Fanconi anemia (FA) is a devastating hereditary disorder with impaired genome stability resulting in physical abnormalities, gradual loss of hematopoietic stem cells and development of tumours and leukaemia. It has been suggested that functions of FA genes are required to maintain genome stability by counteracting endogenous metabolites, such as aldehydes, that damage DNA and stall replication forks. Recent studies have implicated co-transcriptional R-loops, consisting of a DNA:RNA hybrid and displaced single-stranded DNA, as one of the potential endogenous sources that induce genome instability and the FA phenotype. This review focuses on recent literature, including our own, regarding the interplay between FA proteins and R-loops, and will provide readers with a concise summary of this rapidly evolving field.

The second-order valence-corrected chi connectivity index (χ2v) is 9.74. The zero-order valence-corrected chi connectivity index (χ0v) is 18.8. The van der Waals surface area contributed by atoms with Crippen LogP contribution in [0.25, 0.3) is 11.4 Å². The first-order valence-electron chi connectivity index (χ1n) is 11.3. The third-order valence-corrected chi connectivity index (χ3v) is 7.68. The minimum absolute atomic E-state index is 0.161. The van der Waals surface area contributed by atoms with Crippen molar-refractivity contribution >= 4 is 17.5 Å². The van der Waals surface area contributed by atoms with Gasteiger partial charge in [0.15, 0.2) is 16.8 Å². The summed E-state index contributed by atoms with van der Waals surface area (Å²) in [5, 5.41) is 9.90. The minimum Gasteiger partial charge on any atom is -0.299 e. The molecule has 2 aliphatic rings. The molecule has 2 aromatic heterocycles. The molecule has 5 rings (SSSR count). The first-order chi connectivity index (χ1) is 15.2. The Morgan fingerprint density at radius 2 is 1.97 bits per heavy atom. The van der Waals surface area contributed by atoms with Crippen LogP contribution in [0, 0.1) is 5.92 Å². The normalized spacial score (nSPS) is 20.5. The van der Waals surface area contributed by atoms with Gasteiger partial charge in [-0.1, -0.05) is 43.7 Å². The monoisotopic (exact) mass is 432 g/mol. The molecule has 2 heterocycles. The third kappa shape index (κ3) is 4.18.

Persistent expression of high-risk HPV oncogenes is necessary for the development of anogenital and oropharyngeal cancers. Here, we show that E6/E7 expressing cells are hypersensitive to DNA crosslinking agent cisplatin and have defects in repairing DNA interstrand crosslinks (ICL). Importantly, we elucidate how E6/E7 attenuate the Fanconi anemia (FA) DNA crosslink repair pathway. Though E6/E7 activated the pathway by increasing FancD2 monoubiquitination and foci formation, they inhibited the completion of the repair by multiple mechanisms. E6/E7 impaired FancD2 colocalization with double-strand breaks (DSB), which subsequently hindered the recruitment of the downstream protein Rad51 to DSB in E6 cells. Further, E6 expression caused delayed FancD2 de-ubiquitination, an important process for effective ICL repair. Delayed FancD2 de-ubiquitination was associated with the increased chromatin retention of FancD2 hindering USP1 de-ubiquitinating activity, and persistently activated ATR/CHK-1/pS565 FancI signaling. E6 mediated p53 degradation did not hamper the cell cycle specific process of FancD2 modifications but abrogated repair by disrupting FancD2 de-ubiquitination. Further, E6 reduced the expression and foci formation of Palb2, which is a repair protein downstream of FancD2. These findings uncover unique mechanisms by which HPV oncogenes contribute to genomic instability and the response to cisplatin therapies.